If this research is correct, Americans have confused a healthy distrust of majoritarianism with an unhealthy disdain for the common good. Those aren’t the same thing. A distrust of the preferences of popular majorities–the “passions of the mob”–is built into our national DNA, and we are right to guard against violations of individual rights that can result. But that is different from civic behavior that elevates personal preferences and immediate gratification over consideration of the good of the community.

The discussion of mass transit is an example. Those who are opposed to a tax for transit are not arguing that transit would be bad for the community–an argument I disagree with, but a legitimate basis for opposition. They are arguing that they don’t want to pay for it, because they don’t believe it will benefit them personally. (Actually, as I pointed out, we all benefit in numerous ways–tangible and intangible–when we live in a community with a better quality of life, but that’s a different argument.)

The researcher on NPR recommended that policy arguments be framed to appeal to the individual–this is what is in it for you!–rather than with appeals to the common good. Perhaps that advice is strategically sound.

But what does it say about us as citizens?

Thank You for Proving My Point….

It seems that each new day brings new evidence that too many Americans haven’t the foggiest idea what’s in the U.S. Constitution or what its provisions mean.

Exhibit #1: the large cross erected on public property in Dugger, Indiana. The huge cross with “Jesus Saves” prominently printed on it has been challenged by Americans United for Separation of Church and State. The town fathers–evidently recognizing a loser when they see one–agreed to move it rather than spending tax dollars on expensive and hopeless litigation. But residents are up in arms. My favorite quote came from the fellow who said people who were offended could just look elsewhere.

How much do you want to wager that he’d feel differently if the symbol on public property praised Satan? or Allah? or Karl Marx?

This is a recurring battle. As the courts routinely point out, the rules are pretty clear: government cannot sponsor or endorse religion. Government cannot sponsor or endorse atheism, either. Government must stay neutral when it comes to the expression of political or religious beliefs. Allowing a religious symbol on public property is an impermissible endorsement of that religion–exactly the sort of favoritism the Establishment Clause of the First Amendment forbids.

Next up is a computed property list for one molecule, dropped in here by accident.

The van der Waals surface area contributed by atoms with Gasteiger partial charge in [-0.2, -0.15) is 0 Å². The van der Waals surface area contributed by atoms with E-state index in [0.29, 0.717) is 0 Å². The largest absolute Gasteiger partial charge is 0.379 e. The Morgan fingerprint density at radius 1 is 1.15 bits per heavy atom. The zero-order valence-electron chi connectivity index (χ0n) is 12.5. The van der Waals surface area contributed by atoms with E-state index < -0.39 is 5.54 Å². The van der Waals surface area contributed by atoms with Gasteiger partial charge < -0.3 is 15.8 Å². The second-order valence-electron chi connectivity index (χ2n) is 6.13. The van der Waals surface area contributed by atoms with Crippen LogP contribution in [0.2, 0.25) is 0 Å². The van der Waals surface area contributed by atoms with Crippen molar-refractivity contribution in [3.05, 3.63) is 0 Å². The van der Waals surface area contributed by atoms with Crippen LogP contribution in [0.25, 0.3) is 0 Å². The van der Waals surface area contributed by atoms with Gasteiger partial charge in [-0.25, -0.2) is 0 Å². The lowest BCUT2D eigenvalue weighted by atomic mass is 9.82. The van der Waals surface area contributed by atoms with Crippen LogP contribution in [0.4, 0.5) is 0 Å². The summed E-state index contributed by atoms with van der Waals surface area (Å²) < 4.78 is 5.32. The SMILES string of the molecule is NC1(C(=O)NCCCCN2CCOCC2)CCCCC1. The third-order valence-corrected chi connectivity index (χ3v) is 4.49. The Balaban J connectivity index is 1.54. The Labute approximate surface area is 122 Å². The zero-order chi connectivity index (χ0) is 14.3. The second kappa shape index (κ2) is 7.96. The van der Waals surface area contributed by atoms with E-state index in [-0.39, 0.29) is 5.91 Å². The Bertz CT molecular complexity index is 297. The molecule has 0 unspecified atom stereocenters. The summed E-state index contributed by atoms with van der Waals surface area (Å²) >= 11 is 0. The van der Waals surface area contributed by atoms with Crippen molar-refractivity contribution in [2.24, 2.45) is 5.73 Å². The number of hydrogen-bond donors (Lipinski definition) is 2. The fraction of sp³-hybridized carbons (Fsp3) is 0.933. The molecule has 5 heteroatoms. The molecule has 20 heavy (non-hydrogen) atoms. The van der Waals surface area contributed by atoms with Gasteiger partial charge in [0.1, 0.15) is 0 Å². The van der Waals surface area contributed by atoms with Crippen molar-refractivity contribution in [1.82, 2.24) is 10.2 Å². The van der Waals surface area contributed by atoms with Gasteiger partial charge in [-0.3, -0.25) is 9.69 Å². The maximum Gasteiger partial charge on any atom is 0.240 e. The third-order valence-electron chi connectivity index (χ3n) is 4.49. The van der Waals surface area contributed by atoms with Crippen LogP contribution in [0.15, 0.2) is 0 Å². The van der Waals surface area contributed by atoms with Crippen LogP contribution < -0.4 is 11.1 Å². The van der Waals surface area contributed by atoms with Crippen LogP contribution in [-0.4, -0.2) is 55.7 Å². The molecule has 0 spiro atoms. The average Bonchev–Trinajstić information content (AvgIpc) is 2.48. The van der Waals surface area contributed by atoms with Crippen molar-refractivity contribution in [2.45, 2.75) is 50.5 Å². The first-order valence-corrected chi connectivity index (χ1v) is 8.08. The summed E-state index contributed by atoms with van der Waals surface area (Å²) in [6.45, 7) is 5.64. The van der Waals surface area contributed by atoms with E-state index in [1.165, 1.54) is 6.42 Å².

This sort of conflict is easy enough to resolve. Move the cross to private property. People will still see it.  Folks who reject this relatively simple fix are really giving away the game–no matter what they claim, they don’t just want people to see their message. They want government to endorse their message. They want special status and recognition for their religious beliefs.

Exhibit #2. Micah Clark. Again.

The AFA has its panties in a bunch–as usual–because the Indiana Chamber of Commerce is considering opposing the mis-named “Marriage Protection Amendment.”

Why oh why would the Chamber “want to see marriage unraveled and destabilized” in Indiana? Micah wants to know. Here’s a clue, Micah–that “destabilization” hasn’t happened anywhere that same-sex marriages are legal. Quite the opposite, in fact–Massachusetts, the first U.S. state to recognize same-sex unions, has one of the lowest divorce rates in the country.

Leaving aside the hysterical rhetoric and tortured “evidence” in the AFA’s Weekly Email, one sentence leapt out at me: “It is the people of Indiana who should decide on marriage.”

No, Micah, it isn’t.

In our system, we don’t get to vote on other people’s fundamental rights. We don’t get to vote to segregate black people, we don’t get to vote against interracial or interfaith marriages. We don’t get to vote to abolish jury trials, or to override restrictions on search and seizures. We don’t get to vote to make people Baptists or Episcopalians.

Justice Jackson said it best, many years ago, in West Virginia Board v. Barnette:

The very purpose of a Bill of Rights was to withdraw certain subjects from the vicissitudes of political controversy, to place them beyond the reach of majorities and officials and to establish them as legal principles to be applied by the courts. One’s right to life, liberty, and property, to free speech, a free press, freedom of worship and assembly, and other fundamental rights may not be submitted to vote; they depend on the outcome of no elections.

Maybe you don’t agree that people who are different from you should have the same civil liberties and rights that you enjoy. Fine. Don’t agree with it. But it is the law of the land, and you really ought to know that.

I wonder what new evidence tomorrow will bring….